## BASIC XAI

# BASIC XAI with DALEX — Part 7: Ceteris Paribus profiles

Introduction to model exploration with code examples for R and Python.

Welcome to the “BASIC XAI with DALEX” series.

In this post, we present the **Ceteris Paribus profiles**, the model agnostic method, which is the one we can use for any type of model.

Previous parts of this series are available:

**BASIC XAI with DALEX — Part 1: Introduction**.**BASIC XAI with DALEX — Part 2: Permutation-based variable importance****.****BASIC XAI with DALEX — Part 3: Partial Dependence Profile****BASIC XAI with DALEX — Part 4: Break Down method****BASIC XAI with DALEX — Part 5: Shapley values****BASIC XAI with DALEX — Part 6: LIME method**

So, shall we start?

# First — What Ceteris Paribus deliver to us?

Ceteris Paribus is a Latin phrase meaning “other things held constant” or “all else unchanged”. Ceteris Paribus (CP) profiles are designed to show model response around a single point in the feature space. They show how the model response depends on changes in a single input variable, keeping all other variables unchanged. They work for any Machine Learning model and allow for model comparisons to better understand how a model is working.

# Second — Idea of Ceteris Paribus

Lef *f* denote a predictive model. Ceteris Paribus profiles for model* f*, variable* j*, and point *x₊* are defined as

where *x₊ *refers to a point in the feature space. Moreover *x ʲ|⁼ ᶻ* denotes a data point *x₊* with all coordinates equal to *x₊* except coordinate *j* equal to value *z*.

Look at the example for observation *x₊*, which takes the value 1998 for the year of construction, 88 for the surface, 2 for the number of floors, and 3 for the number of rooms. Variable *j* is a *construcion.year*, so it only takes different values and the other variables have values for observation *x₊*.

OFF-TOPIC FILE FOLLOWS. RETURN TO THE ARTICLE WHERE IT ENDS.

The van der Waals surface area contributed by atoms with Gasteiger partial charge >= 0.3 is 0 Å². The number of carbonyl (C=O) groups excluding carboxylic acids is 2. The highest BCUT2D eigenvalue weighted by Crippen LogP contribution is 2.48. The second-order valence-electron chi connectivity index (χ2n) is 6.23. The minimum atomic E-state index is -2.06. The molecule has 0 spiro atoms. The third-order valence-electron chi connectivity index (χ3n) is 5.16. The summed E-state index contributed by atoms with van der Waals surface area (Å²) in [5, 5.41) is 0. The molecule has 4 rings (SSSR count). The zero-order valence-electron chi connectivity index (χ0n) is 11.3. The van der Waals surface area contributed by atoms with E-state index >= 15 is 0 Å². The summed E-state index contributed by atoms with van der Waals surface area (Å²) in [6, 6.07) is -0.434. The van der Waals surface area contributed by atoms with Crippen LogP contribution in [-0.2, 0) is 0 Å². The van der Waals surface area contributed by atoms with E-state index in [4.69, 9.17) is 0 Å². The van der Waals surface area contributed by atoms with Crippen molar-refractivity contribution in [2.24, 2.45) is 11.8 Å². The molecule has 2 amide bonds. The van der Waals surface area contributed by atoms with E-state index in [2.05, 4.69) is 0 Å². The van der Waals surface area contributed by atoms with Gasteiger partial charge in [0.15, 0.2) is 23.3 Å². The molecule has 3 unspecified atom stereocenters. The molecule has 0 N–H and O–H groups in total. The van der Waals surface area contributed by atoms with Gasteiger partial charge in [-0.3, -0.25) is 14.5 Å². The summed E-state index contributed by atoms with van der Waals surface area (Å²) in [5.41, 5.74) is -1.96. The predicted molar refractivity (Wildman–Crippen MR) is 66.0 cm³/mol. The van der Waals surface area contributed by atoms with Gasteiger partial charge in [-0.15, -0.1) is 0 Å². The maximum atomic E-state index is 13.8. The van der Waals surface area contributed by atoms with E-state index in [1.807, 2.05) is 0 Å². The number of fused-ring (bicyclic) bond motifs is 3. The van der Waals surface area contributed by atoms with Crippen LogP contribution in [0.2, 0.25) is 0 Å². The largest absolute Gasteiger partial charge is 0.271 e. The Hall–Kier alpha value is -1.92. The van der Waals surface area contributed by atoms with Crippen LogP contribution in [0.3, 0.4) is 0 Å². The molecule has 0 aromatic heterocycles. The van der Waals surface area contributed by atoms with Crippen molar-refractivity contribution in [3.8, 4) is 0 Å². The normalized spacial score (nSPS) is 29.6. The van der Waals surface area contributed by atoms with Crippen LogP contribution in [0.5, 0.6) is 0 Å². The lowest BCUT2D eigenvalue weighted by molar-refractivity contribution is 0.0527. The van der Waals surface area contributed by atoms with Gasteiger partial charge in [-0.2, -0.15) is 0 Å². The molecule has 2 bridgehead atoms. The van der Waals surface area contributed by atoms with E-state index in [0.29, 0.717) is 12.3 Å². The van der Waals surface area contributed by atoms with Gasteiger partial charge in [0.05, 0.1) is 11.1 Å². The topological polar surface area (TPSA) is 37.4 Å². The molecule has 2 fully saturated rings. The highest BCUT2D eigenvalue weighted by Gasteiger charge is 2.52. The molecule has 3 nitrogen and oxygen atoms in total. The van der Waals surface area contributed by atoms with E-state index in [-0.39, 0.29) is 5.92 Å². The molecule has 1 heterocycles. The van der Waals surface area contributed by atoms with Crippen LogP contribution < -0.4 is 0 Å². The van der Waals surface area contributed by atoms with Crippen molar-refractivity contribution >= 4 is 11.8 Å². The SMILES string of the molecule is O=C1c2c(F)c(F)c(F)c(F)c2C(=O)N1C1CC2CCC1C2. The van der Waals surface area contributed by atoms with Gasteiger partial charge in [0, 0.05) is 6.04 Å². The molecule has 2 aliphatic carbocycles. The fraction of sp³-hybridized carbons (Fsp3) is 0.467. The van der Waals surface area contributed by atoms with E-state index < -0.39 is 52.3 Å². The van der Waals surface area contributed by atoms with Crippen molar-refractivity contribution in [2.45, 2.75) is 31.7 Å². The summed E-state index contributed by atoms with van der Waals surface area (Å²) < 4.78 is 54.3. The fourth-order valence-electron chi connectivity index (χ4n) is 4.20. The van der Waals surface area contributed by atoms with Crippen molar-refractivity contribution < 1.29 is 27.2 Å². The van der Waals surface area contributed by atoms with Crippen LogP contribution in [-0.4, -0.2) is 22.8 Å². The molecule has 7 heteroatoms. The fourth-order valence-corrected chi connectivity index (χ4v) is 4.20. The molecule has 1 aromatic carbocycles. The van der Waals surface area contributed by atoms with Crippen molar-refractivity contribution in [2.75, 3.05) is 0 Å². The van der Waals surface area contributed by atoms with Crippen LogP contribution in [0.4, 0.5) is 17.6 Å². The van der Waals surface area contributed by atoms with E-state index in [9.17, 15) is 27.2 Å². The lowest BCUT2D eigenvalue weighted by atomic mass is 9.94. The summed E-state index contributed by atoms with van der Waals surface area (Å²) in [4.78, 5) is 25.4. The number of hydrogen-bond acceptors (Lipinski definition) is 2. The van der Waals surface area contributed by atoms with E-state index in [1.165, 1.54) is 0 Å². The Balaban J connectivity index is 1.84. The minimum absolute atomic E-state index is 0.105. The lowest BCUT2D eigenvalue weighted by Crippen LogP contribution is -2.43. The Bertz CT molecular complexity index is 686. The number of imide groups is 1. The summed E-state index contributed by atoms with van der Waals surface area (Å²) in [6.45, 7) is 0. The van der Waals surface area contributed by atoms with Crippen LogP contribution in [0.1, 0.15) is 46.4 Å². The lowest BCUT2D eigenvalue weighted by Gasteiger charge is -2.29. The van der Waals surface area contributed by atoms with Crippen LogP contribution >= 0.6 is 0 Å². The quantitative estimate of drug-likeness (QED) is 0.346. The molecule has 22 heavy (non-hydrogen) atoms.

The Figure below shows the CP profile for a single observation described above. The purple dot is a value of prediction for *x₊, j *is feature* construction.year *and* z *takes value from the range 1920 to 2010.

# Third — let’s get a model in R and Python

Let’s write some code. We are still working on the DALEX *apartments* data. To calculate the Ceteris Paribus profile we use the *predict_profile()* function. We need the explainer object and the observation for which we want to calculate the explanation. Then using the *plot()* function we plot the CP profile.

In the figure below we have profiles for variables like *construction.year, surface, floor, and no.rooms*. Analyzing it we can read that if our property was built before 1935 or after 2000 its price could be higher. Moreover let’s look at the *surface* variable, if our apartment had a smaller surface its price would go up, but increasing the surface by every additional meter decreases it.

To evaluate how the prediction for selected observations behaves, we can draw several Ceteris Paribus profiles. See an example below. Each profile corresponds to one observation from the subset (the plot corresponds to 10 randomly selected observations). To get this plot, we must provide a data frame containing the selected number of observations as the value of the *new_observation* argument.

This is the last part of the “BASIC XAI with DALEX” series, thank you for the time you spent with me on this incredible XAI adventure.

*If you are interested in other posts about explainable, fair, and responsible ML, follow **#ResponsibleML** on Medium.*

*In order to see more R related content visit **https://www.r-bloggers.com*